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# scenegraph for triangle-data

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6 replies to this topic

### #1treeRunner  Members

Posted 24 March 2011 - 02:07 PM

hey ppl!

i'm looking for a tutorial/book/library, which shows/allows me to do the math for picking vertices, edges and faces.

already in use: "minimalistic" opengl-window with camera-movement, triangle-importer and -viewer

### #2ApochPiQ  Moderators

Posted 24 March 2011 - 03:40 PM

Moving to Graphics Programming and Theory.
Wielder of the Sacred Wands

### #3Vilem Otte  GDNet+

Posted 24 March 2011 - 04:47 PM

As far as I know, picking triangles is best solved using ray-cast to scene and testing it against triangles. One ray-tri test is here (Moller test, one of the most famous today) - http://www.cs.virginia.edu/~gfx/Courses/2003/ImageSynthesis/papers/Acceleration/Fast%20MinimumStorage%20RayTriangle%20Intersection.pdf and also theory behind barycentric coordinates: http://mathworld.wolfram.com/BarycentricCoordinates.html (read first this - it might also help you with picking edges).

For point picking I would use replacing them with virtual spheres (not seen) and perform ray-cast against them. Sphere radius would grow with depth from camera (doesn't count for orthogonal projections, just for perspective), so your picking area would be same by distant and close sphere. Writing ray-sphere intersection is just a minute (or thinking it out of the head) with simple quadratic equation ... a little help for ray-sphere: Quite uneffective, but working, although very good explanation and easy to understand (e.g. read first this) http://wiki.cgsociety.org/index.php/Ray_Sphere_Intersection much better here http://www.dreamincode.net/forums/topic/124203-ray-sphere-intersection/ (read after, to see, how it can be computed effectively).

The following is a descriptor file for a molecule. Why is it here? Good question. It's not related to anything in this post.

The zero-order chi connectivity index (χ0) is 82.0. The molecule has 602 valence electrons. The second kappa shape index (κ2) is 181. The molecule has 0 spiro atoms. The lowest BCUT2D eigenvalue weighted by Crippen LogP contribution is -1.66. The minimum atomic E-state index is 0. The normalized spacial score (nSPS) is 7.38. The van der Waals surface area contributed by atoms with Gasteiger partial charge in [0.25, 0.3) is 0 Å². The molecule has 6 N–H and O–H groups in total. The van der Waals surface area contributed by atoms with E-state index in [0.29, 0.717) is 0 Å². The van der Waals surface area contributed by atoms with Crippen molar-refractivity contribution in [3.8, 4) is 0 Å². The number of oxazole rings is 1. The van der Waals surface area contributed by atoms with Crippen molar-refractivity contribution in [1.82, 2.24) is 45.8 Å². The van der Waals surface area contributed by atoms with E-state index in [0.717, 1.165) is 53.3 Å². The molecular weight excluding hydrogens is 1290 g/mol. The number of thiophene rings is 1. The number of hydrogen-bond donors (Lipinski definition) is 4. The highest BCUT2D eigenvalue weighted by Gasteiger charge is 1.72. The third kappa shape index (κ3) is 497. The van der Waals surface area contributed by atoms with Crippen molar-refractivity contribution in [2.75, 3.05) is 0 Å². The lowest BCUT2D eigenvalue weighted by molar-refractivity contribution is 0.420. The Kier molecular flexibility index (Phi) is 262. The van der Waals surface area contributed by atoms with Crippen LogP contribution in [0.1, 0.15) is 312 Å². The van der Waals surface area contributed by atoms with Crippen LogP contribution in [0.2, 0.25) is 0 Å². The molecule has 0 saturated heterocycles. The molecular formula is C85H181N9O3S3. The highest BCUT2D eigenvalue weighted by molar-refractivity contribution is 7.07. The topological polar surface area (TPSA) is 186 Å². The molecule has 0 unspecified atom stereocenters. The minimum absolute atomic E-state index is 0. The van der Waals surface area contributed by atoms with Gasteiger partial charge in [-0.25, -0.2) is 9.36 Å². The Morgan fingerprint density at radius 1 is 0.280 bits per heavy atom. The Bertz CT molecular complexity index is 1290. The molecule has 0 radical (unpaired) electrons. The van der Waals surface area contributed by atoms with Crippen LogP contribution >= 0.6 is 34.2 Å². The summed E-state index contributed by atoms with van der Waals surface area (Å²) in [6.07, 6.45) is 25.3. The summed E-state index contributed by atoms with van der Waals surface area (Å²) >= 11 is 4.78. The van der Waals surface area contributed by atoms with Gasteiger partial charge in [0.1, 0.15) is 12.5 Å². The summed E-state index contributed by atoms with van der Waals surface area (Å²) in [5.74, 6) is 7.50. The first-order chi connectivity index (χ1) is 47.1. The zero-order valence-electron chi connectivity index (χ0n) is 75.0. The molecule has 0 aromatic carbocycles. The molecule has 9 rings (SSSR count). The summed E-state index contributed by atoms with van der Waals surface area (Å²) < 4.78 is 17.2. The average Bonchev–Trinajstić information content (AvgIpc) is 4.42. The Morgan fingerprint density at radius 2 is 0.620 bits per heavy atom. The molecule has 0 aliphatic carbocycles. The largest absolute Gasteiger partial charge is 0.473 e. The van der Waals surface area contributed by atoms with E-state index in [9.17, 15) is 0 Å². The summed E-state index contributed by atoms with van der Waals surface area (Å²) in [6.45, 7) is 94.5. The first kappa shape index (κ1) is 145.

I'm not expert for writing mesh editors (I actually had never written any), but picking can be done this way quite minimalisticaly, in easy way and is quite effective (and if you pack your meshes under Bounding Volume Hierarchies, then bloody effective).

My current blog on programming, linux and stuff - http://gameprogrammerdiary.blogspot.com

### #4treeRunner  Members

Posted 26 March 2011 - 06:41 PM

Thank you so much Vilem Otte!

I've fitted the triangle-ray-intersection-code into my math-lib. It workes so far, but just from ONE side. Is there an easy way to make it "bothsided"?

### #5Bow_vernon  Members

Posted 26 March 2011 - 07:01 PM

Well, you could change the sign of the distance back to positive (flipping it if it was negative). Anyway, when I wrote my animator, I use gluUn/gluProject to do the trick, and it worked quite well for me...

### #6Vilem Otte  GDNet+

Posted 27 March 2011 - 07:10 AM

I've fitted the triangle-ray-intersection-code into my math-lib. It workes so far, but just from ONE side. Is there an easy way to make it "bothsided"?

Just use the code without defining TEST_CULL, e.g. use the path after #else in the code. That will perform double-sided test.

My current blog on programming, linux and stuff - http://gameprogrammerdiary.blogspot.com

### #7MarekKnows.com  Members

Posted 05 April 2011 - 03:26 PM

I've fitted the triangle-ray-intersection-code into my math-lib. It workes so far, but just from ONE side. Is there an easy way to make it "bothsided"?

If you flip your normal direction then you'll be able to find the solution on the other side.

---
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www.MarekKnows.com
Play my free games: Ghost Toast, Zing, Jewel Thief

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